Monday, 24 October 2016

Beautiful Property Features From Decades Past To Preserve In Your Home

Living in an older property that has been beautifully restored can feel like a privilege. While most of us would never dream of giving up our mod cons, the echoes of lives gone by in older properties can be just wonderful. 

Sure, modern houses are more energy efficient, open plan, and have enough electric sockets in the right locations. But you can’t visit a period property and fail to ben mesmerised by its character and charm.

My Aunt and Uncle live in an absolutely stunning farm house in the Surrey countryside, which is well over 200 years old - it is truly breathtaking, but takes an exceptional amount of work in it's upkeep. It is a labour if love for sure - but I know one thing, there's nothing more wonderful than snuggling up at Christmas time in front of their huge fireplace surrounded by beams and low ceilings. It's truly a magical place and we are blessed to be able to join them there each Christmas, we also held our wedding reception in their huge barn back in 2012.

Our Wedding reception back in 2012 - held in our family's barn

Here are just a few of the best bits of British housebuilding in the last 150 years:


Best bits of Victorian houses
A Victorian house is a description given to the style of property that was typically built from the mid-1800s and into the Edwardian period. Typically these large houses were gothic-looking with high ceilings. Ornate fireplaces and tiling are important features to preserve for the true Victorian look. The Edwardian period saw the introduction of installed plumbing and wiring, but these would nbo longer be up to standard. Floorboards should be protected against woodworm and other problems and then sanded and coated with a varnish. Other features to add original Victorian style to your home would be to add chandeliers and ceiling roses.


Victorian House


Best bits of 1930s houses
By the 1930s many houses were built with a bathroom inside the house, rather than in the back garden. The properties tended to be smaller than years gone by, and better quality construction was used. Bay windows and chalet bungalows became popular. Homeowners with lots of money had the most attractive designs on large suburban plots. For those interested in the pre-war era, these properties are perfect. Look out for those that retain their second reception room and gabled porch.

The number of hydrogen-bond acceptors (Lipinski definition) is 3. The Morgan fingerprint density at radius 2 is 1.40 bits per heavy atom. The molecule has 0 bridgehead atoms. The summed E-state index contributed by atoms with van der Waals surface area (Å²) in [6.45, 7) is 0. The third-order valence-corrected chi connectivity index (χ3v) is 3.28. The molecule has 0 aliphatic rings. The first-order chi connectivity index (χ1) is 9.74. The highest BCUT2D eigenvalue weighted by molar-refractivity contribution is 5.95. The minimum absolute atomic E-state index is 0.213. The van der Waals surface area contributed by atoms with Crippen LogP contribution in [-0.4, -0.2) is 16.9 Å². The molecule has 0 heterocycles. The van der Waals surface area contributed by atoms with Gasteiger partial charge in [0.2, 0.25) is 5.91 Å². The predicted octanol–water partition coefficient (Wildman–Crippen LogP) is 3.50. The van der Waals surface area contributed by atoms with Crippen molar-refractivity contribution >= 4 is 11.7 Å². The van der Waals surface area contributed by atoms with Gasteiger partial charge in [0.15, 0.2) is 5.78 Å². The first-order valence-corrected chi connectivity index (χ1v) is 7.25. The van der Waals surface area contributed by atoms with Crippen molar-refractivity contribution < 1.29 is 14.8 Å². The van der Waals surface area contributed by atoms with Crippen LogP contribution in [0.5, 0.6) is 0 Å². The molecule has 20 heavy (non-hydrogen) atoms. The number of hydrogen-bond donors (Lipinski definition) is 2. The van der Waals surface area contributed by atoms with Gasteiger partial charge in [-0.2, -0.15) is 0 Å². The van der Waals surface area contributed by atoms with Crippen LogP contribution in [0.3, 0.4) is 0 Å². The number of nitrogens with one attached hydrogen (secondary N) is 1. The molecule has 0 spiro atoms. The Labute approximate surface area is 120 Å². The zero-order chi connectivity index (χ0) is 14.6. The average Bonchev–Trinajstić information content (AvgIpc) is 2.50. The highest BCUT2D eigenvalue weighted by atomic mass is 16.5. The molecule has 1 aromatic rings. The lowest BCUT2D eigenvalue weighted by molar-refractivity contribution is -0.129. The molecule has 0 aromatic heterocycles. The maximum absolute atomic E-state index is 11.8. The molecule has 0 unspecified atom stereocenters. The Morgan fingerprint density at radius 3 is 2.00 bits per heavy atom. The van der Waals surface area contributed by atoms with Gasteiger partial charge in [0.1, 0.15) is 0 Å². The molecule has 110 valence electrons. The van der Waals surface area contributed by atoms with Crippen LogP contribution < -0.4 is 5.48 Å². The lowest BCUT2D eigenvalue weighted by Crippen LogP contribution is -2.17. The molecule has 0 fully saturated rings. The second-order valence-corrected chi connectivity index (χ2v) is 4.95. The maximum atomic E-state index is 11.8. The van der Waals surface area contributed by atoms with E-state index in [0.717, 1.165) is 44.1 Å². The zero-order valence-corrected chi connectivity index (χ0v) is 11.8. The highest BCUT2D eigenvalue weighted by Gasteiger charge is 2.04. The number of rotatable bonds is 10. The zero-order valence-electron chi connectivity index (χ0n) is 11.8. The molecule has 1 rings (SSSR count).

Best bits of Post-War houses
Once World War II was over, there was an explosion of house building. Many home properties in London were flattened by the bombing. Others were simply condemned. Houses were built in terraces, and almost all had a good sized garden. These were filled by tenants with beautiful flowers and an abundance of fresh vegetables from their veggie patches. All houses were built with electricity services, and many had small, simple fireplaces for coal burning. If you live in a post-war house you'll enjoy a good sized garden and most likely some additional outhousesyy that many of these properties came with.


60's 70's home


Best bits of the 60s and 70s houses
The 1960s and 70s saw the rise of the big building firms. Entire estates were planned to offer modest terraced and semi-detached housing. With these houses you need to watch out for cracked lintels and other signs of hurried building, as a lot of these properties went up fairly speedily and without as many rules and regulations as the building trade has today. Gas fittings were installed as standard in most houses. This made it possible to do away with fireplaces in all bedrooms. Light was a really important factor too: many of these properties enjoy enormous picture windows, almost the width of the room. Some designs were quite ‘space-age’ in style. The modern style of the time was unlike anything seen in the previous decades. Some custom properties are extraordinary in their appearance. Look for original kitchen furniture and funky weatherboarding designs.

--------------------------------------------


We all have a favourite era when it comes to properties. And many of the houses built today include some features of the designs that were popular back then. The older properties may have been updated for today’s standards but restoring a period feature could add value to your home and will certainly help it to stand out from the rest.

Love the house you’re in.

1 comment:

  1. I love my house but I do have a list of houses that I like and collect photos lol. There's one near my old church that used to be a garage but was converted - there's another near the Uni that I love too.

    ReplyDelete